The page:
I was reading through some recent Warriors-related articles on the Web, and came across a nice feature about rookie point guard Stephen Curry. It’s a nice read (check it out here); what stood out to me most was a comment by Curry singling out the player he credits with helping him through the difficult first months of his NBA career. Through the Stephen Jackson fiasco to being a sometimes-starter at point guard, it hasn’t been an easy go for Curry and he said the player in the Warriors locker room who has helped him most in learning to deal with all the drama is Corey Maggette.
“(Maggette’s) really helped me keep my head straight through all of the turmoil the team’s gone through and through our ups and downs. He helps make sure I come in every day and focus and have tunnel vision with all of that going on and make sure I just focus on getting better. He’s really helped me get through this first month.”
That really surprised me. I never would have guessed that Maggette was the type of player to be working hard behind the scenes to keep this team together while Stephen Jackson and the rest of the early season drama was trying to tear it apart. It makes me look at Maggette a little differently. Most of what we read about Maggette is about the selfish tendencies of his game, and when you watch him play, most of the time it’s hard to argue. That doesn’t mean Maggette isn’t a talented player — he is. But his reputation as a shoot-first player is justified. Honestly, it was always my assumption that he was a me-first guy off the court as well and not a leader the Warriors could count on to right the ship when things were stormy. Perhaps my initial judgement I was wrong.
Granted, this is just one quote, but there’s little reason to doubt Curry’s judgement of the situation. Curry is an impressionable, talented young player who needed to be sheltered a little bit from what was going on in the Warriors locker room before the Jackson trade. If Maggette recognized that and took it upon himself to try and help guide him through these tough times, it shows me that Maggette possesses some veteran leadership qualities that make him a much more valuable component of this team than I previously thought.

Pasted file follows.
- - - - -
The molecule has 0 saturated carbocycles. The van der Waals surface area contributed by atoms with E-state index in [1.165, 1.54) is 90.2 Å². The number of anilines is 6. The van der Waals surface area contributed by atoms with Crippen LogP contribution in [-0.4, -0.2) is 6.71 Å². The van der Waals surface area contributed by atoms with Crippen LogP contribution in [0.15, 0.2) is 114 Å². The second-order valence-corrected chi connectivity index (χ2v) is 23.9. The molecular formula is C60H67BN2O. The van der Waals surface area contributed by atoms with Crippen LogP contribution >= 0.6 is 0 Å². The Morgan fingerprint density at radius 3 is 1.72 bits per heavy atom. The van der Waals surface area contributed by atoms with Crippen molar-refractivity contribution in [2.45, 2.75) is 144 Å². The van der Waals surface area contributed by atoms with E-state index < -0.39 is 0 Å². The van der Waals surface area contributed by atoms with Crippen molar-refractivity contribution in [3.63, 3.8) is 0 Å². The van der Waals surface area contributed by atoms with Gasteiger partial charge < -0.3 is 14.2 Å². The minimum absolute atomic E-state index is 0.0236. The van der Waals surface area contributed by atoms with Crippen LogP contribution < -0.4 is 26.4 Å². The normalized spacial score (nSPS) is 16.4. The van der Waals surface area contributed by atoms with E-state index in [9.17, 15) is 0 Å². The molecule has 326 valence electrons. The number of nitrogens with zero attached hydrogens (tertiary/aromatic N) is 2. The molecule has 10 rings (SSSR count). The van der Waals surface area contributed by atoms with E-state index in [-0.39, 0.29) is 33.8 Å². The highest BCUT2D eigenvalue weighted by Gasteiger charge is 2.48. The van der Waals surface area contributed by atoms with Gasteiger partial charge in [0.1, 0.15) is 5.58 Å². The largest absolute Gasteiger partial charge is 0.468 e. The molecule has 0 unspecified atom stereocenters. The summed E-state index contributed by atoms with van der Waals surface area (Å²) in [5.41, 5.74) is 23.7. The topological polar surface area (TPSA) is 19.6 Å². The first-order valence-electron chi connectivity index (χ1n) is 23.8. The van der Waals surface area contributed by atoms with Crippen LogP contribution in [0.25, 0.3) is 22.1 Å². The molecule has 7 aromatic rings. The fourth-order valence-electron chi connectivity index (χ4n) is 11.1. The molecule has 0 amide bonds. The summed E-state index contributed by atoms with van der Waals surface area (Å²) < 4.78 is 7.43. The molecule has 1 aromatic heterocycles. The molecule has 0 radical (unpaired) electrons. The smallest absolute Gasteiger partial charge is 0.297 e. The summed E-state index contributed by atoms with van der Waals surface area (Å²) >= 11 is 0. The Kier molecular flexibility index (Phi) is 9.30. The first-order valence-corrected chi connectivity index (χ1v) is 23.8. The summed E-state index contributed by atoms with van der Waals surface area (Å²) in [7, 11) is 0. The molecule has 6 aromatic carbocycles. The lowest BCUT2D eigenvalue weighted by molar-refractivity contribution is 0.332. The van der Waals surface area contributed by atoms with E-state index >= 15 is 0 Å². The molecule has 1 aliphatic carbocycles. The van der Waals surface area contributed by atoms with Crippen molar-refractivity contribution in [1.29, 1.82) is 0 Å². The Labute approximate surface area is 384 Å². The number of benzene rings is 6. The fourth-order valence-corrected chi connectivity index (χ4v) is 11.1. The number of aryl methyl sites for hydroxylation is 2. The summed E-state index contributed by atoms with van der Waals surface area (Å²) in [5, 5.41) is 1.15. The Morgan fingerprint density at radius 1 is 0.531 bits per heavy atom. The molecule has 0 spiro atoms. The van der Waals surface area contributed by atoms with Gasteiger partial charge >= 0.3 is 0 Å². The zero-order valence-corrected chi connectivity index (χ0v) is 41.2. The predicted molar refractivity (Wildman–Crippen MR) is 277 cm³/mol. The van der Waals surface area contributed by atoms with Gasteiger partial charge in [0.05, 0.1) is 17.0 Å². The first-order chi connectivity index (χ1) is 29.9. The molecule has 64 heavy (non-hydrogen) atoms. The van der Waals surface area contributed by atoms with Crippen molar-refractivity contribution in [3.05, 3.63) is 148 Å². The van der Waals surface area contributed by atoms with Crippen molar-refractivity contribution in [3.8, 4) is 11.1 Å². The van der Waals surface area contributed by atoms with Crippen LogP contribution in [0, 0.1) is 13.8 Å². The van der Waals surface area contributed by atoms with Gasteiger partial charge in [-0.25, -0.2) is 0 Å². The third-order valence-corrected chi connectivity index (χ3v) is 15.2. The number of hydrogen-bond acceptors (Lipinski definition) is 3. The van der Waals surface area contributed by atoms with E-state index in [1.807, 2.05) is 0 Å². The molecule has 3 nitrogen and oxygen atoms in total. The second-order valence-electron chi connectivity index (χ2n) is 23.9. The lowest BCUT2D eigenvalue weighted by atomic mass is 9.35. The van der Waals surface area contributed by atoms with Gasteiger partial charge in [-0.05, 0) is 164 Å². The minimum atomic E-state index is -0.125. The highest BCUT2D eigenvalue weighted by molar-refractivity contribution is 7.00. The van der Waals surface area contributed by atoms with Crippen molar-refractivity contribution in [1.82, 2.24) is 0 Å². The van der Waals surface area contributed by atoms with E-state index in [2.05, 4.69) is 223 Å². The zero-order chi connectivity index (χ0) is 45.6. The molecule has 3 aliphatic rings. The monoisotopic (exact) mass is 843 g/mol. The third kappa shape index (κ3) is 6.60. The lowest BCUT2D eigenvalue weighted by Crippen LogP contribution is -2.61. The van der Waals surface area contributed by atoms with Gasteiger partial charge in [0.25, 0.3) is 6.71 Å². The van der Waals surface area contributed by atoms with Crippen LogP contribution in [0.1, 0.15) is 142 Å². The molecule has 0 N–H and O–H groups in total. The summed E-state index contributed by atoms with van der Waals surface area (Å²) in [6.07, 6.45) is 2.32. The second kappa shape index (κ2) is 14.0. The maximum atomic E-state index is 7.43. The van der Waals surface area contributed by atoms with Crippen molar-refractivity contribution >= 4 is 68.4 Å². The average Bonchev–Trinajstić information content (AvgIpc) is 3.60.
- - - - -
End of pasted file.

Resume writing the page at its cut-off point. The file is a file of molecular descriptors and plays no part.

In addition to his role as an unofficial mentor to Curry, Maggette has been playing very well this season. Maggette has been playing to his strengths this season, using his quickness to get to the basket and score or get fouled. When he gets in a rhythm playing that kind of game, his jumper often starts falling, making him a very dangerous matchup. When he comes out firing (and often missing) jumpers from the start, it’s not usually a good thing (and is what earned him his reputation as a selfish player).
Maggette’s high field-goal percentage this season (51 percent) and his high rate of free-throw attempts (6.1 per game) are products of his reliance on penetration to generate higher-percentage shots in the paint instead of settling for a jump shot. He is scoring and rebounding well, averaging 16.4 points and 4.9 rebounds in only 24.5 minutes per game. If Maggette were to play starter’s minutes (36 per game), his adjusted stats would be 24.1 points and 7.2 rebounds. That kind of production is the reason Maggette is ranked sixth among small forwards in John Hollinger’s ESPN player rating system, percentage points behind fifth-place occupant Danny Granger of the Indiana Pacers. That’s good company.
Maggette’s performance and leadership this season hasn’t been something many have written or talked about because there has been so much focus on Jackson, Monta Ellis, and the Warriors’ young talent. But his value to this team is underappreciated and he deserves some due credit.